CHARLOTTE – From the crush of reporters and their menacing microphones recording his every thought, to the legions of fans putting all their hopes and dreams on his shoulders, Jimmy Clausen has been there before.
"There was a lot of attention being at Notre Dame, and there's a lot of attention being here in Carolina," Clausen said. "You're in a fishbowl at all times."
Some in Clausen's position might see that as a bad thing, but Clausen chooses to see the fishbowl as half-full.
To some, it's a feeding frenzy. To Clausen, the opportunity to make his first NFL start is feeding time.
"The biggest thing is to just have fun with it throughout the whole process," said Clausen, who will start three weeks into his NFL career against the Cincinnati Bengals on Sunday. "We're in a unique situation, being an athlete playing in the National Football League, and it's an honor. That's how you have to take it."
Clausen knows this is serious business, and he's taking it as such. He's doing everything in his power to prepare to beat the Bengals, and he's been working toward this moment his entire football life.
Clausen understands that he's got a job to do. He just happens to love his job.
"He loves football -- you can definitely tell," running back Jonathan Stewart said. "He loves playing football, and he's happy to have to opportunity now to go in there and show what he can do.
"Jimmy has a lot of energy to him. He's just a good kid."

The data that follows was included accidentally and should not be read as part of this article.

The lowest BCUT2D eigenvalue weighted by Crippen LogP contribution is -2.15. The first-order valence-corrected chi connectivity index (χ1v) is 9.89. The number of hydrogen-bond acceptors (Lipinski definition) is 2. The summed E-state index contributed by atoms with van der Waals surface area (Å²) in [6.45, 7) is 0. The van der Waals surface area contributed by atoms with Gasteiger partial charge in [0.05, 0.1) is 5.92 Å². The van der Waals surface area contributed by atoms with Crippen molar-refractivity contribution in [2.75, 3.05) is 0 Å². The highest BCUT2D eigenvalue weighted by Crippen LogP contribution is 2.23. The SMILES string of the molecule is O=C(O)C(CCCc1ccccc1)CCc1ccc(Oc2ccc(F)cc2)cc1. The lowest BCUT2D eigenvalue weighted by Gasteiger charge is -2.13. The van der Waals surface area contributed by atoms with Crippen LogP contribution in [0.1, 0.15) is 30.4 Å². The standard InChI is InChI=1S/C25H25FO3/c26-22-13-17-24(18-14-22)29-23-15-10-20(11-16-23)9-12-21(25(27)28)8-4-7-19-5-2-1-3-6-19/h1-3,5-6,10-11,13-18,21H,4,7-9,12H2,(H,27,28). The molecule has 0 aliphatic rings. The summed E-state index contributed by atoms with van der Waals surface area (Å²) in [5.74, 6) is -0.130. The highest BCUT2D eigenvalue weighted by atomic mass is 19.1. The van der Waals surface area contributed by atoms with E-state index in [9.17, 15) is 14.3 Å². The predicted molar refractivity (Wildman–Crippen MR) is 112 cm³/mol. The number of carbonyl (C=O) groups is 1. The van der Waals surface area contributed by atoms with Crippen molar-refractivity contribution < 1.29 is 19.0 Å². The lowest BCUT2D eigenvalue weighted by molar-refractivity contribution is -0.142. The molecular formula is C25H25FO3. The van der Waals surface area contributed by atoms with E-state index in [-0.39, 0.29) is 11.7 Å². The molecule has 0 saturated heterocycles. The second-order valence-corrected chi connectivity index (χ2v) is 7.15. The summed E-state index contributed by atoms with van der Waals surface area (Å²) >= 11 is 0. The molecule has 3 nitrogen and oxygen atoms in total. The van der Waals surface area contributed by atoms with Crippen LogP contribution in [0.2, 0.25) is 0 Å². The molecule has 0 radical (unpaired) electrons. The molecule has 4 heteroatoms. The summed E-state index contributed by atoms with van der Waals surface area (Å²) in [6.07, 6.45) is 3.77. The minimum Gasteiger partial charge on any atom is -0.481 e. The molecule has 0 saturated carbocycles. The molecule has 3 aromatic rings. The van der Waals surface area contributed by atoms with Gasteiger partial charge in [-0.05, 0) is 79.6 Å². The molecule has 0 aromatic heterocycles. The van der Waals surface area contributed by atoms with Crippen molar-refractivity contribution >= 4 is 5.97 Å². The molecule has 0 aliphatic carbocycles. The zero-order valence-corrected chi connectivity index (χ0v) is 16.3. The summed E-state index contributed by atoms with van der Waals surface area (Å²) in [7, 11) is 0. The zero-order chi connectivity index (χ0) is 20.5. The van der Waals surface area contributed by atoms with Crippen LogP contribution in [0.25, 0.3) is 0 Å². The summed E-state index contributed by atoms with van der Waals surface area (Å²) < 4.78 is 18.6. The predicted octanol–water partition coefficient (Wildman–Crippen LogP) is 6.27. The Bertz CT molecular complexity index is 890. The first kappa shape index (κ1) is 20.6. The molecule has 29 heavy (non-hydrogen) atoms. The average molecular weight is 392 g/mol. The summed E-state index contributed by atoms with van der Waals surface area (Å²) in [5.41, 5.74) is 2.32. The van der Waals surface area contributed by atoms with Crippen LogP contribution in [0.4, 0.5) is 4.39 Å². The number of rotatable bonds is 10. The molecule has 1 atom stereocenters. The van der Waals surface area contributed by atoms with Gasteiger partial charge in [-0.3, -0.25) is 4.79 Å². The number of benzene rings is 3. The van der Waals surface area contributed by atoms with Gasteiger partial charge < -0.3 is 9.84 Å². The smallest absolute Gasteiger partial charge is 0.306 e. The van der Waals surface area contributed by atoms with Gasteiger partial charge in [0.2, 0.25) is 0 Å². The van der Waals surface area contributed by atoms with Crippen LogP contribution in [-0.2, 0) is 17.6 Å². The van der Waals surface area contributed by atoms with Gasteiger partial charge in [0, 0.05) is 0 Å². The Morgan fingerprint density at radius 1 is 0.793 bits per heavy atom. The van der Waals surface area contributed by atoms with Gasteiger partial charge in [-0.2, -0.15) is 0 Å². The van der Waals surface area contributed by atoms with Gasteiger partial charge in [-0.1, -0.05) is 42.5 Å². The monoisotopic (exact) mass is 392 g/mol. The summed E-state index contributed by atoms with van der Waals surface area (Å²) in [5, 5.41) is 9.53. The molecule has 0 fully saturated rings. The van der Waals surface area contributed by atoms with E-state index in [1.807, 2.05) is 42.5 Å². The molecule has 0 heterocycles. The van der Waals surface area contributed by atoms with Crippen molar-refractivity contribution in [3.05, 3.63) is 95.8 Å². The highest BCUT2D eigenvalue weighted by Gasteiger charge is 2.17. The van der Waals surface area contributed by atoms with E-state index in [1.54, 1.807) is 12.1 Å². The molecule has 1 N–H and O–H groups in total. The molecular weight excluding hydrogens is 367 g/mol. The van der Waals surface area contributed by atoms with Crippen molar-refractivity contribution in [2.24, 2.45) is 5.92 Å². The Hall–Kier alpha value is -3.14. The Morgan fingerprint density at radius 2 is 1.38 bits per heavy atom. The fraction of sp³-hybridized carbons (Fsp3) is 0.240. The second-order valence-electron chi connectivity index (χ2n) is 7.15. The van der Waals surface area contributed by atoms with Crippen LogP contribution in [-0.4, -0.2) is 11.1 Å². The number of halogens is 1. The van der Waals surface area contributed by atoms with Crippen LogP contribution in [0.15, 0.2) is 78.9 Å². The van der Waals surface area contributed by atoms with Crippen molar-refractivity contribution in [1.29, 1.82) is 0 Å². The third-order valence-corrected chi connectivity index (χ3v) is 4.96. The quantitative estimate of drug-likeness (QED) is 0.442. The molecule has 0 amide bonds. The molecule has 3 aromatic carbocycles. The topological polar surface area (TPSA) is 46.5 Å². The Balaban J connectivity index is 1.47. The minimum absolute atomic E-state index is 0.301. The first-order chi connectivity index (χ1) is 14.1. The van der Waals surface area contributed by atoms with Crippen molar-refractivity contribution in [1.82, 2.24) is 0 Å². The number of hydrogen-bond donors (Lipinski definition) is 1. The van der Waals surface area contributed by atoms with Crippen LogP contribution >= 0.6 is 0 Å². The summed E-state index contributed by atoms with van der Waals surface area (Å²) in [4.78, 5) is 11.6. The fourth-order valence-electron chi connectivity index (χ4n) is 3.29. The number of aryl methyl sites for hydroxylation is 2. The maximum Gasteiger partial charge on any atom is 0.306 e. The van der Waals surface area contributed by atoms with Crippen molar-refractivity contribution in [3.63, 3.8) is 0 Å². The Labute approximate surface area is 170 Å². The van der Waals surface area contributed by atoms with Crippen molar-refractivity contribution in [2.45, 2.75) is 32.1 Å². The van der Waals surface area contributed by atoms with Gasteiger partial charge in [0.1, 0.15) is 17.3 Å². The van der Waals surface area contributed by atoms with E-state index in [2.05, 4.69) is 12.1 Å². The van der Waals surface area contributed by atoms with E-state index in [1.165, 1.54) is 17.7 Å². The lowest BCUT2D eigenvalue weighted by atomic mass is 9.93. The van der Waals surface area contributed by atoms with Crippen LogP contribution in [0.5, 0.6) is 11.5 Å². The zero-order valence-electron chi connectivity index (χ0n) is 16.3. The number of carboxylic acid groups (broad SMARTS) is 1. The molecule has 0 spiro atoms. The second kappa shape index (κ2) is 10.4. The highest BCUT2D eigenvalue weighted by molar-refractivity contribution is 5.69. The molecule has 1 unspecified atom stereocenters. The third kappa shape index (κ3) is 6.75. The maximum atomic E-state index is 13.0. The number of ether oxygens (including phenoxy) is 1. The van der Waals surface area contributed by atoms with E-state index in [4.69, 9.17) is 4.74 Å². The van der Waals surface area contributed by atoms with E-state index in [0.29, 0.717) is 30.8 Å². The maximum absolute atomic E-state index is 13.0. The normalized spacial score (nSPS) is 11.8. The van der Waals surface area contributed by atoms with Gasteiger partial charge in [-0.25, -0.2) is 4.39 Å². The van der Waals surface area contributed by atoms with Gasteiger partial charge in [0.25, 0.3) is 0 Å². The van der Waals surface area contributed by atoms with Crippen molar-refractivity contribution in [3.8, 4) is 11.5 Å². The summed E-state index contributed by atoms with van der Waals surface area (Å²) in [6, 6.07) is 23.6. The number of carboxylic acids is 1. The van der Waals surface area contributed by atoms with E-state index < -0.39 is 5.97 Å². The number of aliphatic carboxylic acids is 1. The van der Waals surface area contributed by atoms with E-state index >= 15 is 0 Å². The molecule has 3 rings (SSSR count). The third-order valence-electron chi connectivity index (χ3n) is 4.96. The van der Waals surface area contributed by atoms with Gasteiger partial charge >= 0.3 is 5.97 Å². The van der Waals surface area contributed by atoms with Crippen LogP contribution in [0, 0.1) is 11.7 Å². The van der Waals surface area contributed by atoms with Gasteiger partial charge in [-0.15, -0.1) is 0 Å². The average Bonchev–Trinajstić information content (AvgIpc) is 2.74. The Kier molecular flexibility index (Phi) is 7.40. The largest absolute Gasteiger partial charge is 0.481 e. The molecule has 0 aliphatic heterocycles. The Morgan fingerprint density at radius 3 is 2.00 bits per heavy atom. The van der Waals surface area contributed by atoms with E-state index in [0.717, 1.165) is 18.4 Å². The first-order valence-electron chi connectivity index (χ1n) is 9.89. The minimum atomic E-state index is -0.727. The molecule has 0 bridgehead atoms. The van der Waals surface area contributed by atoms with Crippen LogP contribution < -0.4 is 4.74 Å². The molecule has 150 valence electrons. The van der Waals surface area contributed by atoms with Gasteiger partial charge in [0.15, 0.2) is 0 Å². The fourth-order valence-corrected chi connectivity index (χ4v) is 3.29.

Clausen has long been the center of attention on the football field, from his record-setting days at Oaks Christian School in California to his decision to take his talents to college football mecca Notre Dame to his surprising slip to the second round of the NFL draft in April.
Often portrayed as the golden boy with the golden arm upon his arrival in South Bend, Ind., things didn't always go his way. He took over as starter the second game of his freshman year in 2007 – the earliest quarterback debut in the program's illustrious history – but could do little to salvage a disastrous 3-9 season.
Clausen left Notre Dame after his junior season ranking first or second in school history in 32 passing categories, but he left with a losing record.
"Something else I learned at Notre Dame: You have to stay even-keel, when things are going good and when things are going bad," Clausen said. "I struggled with that early on in my career at Notre Dame, but I learned from that experience."
Indeed, the bumps along the road may have helped things go more smoothly in his indoctrination into the NFL. Clausen seems to have meshed well with his new teammates, some of whom are probably still snickering over his self-deprecating performance of a Backstreet Boys tune during a rookie talent show at training camp.
"He's more humble than I thought he would be," defensive end Everette Brown said. "He came in and worked, learned the playbook and waited his turn."
Since head coach John Fox's announcement Monday that Clausen would start against the Bengals, Clausen has been inundated with well-wishes. Among them: Charlie Weis -- his head coach at Notre Dame -- and current New York Jets quarterback and fellow California high school standout Mark Sanchez.
"It's been fun, talking to a lot of people that I haven't talked to in a while," Clausen said. "I've dreamt of this my whole life, being a starter in the National Football League.
"It's going to be a fun week."